Melanie (crouching right!)
with the weekend foundation group

My first experience of Dalcroze Eurhythmics was with Karin Greenhead at the old Trinity College in London. I cannot remember much but have a vivid memory of running across the floor with my friend to ‘America’ by Bernstein.   Years later, I saw Dalcroze inspired work in action in a workshop for young string players.  Penny Stirling was leading workshops for the Menuhin Foundation.  It was fun and effective – a game called ‘Pooch and Master’ comes to mind – and the children very much engaged.   I decided to put Dalcroze Eurhythmics on my to-do list.

I spent a week at the IJD summer school in Geneva last year and returned home inspired.     I spent hours staring at the Dalcroze UK website, looking at all that was involved, and wondered if I could get myself down to Croydon once a month to undertake the intensive training.   The course content looked good to me – I loved rhythmics and had a good grounding in Kodaly.   My experience of improvisation was very limited, and my piano skills were limited – but I wanted to develop both, and here was a great way of doing so.  I decided to apply, and the practicalities fell into place quickly.   After a night on the sleeper train, I was excited to arrive for the first weekend early one Saturday morning in September.

A warm welcome awaited us.   There were six of us in ‘the Croydon group’, all at different ages and stages and each with a reason to be there.   The weekends consisted of rhythmics, aural and improvisation classes.   The first class was rhythmics and looking at the brief notes I took helps me to recall the class – ‘…contact with the floor…weight transfer…tilt…energy…forward and release’.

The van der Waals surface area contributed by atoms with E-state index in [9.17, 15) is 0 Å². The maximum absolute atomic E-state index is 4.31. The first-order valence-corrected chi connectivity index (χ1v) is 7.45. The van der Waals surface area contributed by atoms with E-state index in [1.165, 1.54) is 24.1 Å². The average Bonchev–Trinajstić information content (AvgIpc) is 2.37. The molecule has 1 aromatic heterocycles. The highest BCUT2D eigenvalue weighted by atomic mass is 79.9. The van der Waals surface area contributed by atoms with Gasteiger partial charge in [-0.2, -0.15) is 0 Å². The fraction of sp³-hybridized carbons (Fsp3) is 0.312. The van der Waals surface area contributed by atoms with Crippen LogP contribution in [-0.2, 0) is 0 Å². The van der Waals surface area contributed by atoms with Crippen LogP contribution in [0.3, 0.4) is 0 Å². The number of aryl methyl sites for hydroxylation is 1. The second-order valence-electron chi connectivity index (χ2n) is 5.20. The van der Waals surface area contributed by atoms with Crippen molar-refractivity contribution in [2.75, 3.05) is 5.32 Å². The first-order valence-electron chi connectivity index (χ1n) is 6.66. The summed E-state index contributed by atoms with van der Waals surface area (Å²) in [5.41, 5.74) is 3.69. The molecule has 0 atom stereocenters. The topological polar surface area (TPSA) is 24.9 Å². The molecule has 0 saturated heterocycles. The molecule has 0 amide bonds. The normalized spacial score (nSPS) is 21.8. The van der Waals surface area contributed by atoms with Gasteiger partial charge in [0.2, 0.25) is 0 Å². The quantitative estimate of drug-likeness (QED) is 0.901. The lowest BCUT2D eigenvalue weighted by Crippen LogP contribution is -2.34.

We moved to a track by ‘The Swingle Singers’ finding a pulse, showing the music in a way that was faster and slower, and found ways of moving in the space.   We were encouraged to take notes throughout the year, which were crucial for our written work and show me not only what we did, but also my own progress.  I have better understanding than I did a year ago.  Whole body conducting was new to me.  I found it physically demanding but quite exhilarating, and altogether a new way for me to experience music.   We worked with materials individually, and in group work.  Learning with and from scarves, hoops, balls, and beanbags was new to me, and the simple games I use in my teaching I can now do better.  I enjoyed the vocal warmups, and my understanding of the Kodaly method is much improved.

Our group had a good supportive atmosphere.  By February, we were exploring ‘Bruitages’ and left any remaining inhibitions at the door before creating a piece based on a poem ‘Seagull’.  Collaborative work is not always easy, but we worked well together and later created pieces for our Foundation exams.  A WhatsApp group allowed us to communicate and share ideas and resources throughout the year and online classes between weekends helped keep our focus.  Jacqueline Vann and Kaye Barker were our main tutors, and Monica Wilkinson was tutor on two weekends.   The spring course at RNCM was a great opportunity to learn from other teachers, as were the Zoom Café sessions online.

I have thoroughly enjoyed the Foundation course over the past year in so many ways.   I am moving better and with increased confidence, hearing more, experiencing, and expressing music in different ways, and feeling more connected to that music.   I can share ideas confidently with colleagues and have started to use elements of what I have learned in my own teaching – and yes, having a good time with it!

Friends had asked ‘what will you do at the end of the course?’.   I am hoping to continue with the Intermediate year.  Who knows what opportunities may lie ahead, but along the way my work in music will be all the better for this Foundation year in Dalcroze Eurhythmics.